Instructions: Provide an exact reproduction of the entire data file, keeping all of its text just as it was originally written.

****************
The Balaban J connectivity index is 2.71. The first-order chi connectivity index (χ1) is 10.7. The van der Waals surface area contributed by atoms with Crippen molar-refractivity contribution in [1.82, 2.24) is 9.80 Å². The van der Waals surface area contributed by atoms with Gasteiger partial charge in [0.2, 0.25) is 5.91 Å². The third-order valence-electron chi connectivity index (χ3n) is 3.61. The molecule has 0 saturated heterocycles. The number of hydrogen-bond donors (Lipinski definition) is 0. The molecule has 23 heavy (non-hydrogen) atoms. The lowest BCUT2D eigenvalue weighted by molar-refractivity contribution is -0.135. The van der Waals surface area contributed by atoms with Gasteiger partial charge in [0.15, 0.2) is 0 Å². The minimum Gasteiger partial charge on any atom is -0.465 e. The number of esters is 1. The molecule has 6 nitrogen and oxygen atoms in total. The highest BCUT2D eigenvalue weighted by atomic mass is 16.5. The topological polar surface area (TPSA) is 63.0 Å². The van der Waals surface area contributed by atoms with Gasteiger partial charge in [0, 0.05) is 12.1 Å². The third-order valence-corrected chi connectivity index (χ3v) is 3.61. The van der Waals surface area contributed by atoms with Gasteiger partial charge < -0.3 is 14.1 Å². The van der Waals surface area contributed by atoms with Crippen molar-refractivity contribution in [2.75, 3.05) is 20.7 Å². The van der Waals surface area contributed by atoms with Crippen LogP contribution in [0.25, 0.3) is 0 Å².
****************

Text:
The Balaban J connectivity index is 2.71. The first-order chi connectivity index (χ1) is 10.7. The van der Waals surface area contributed by atoms with Crippen molar-refractivity contribution in [1.82, 2.24) is 9.80 Å². The van der Waals surface area contributed by atoms with Gasteiger partial charge in [0.2, 0.25) is 5.91 Å². The third-order valence-electron chi connectivity index (χ3n) is 3.61. The molecule has 0 saturated heterocycles. The number of hydrogen-bond donors (Lipinski definition) is 0. The molecule has 23 heavy (non-hydrogen) atoms. The lowest BCUT2D eigenvalue weighted by molar-refractivity contribution is -0.135. The van der Waals surface area contributed by atoms with Gasteiger partial charge in [0.15, 0.2) is 0 Å². The minimum Gasteiger partial charge on any atom is -0.465 e. The number of esters is 1. The molecule has 6 nitrogen and oxygen atoms in total. The highest BCUT2D eigenvalue weighted by atomic mass is 16.5. The topological polar surface area (TPSA) is 63.0 Å². The van der Waals surface area contributed by atoms with Gasteiger partial charge in [0, 0.05) is 12.1 Å². The third-order valence-corrected chi connectivity index (χ3v) is 3.61. The van der Waals surface area contributed by atoms with Gasteiger partial charge < -0.3 is 14.1 Å². The van der Waals surface area contributed by atoms with Crippen molar-refractivity contribution in [2.75, 3.05) is 20.7 Å². The van der Waals surface area contributed by atoms with Crippen LogP contribution in [0.25, 0.3) is 0 Å².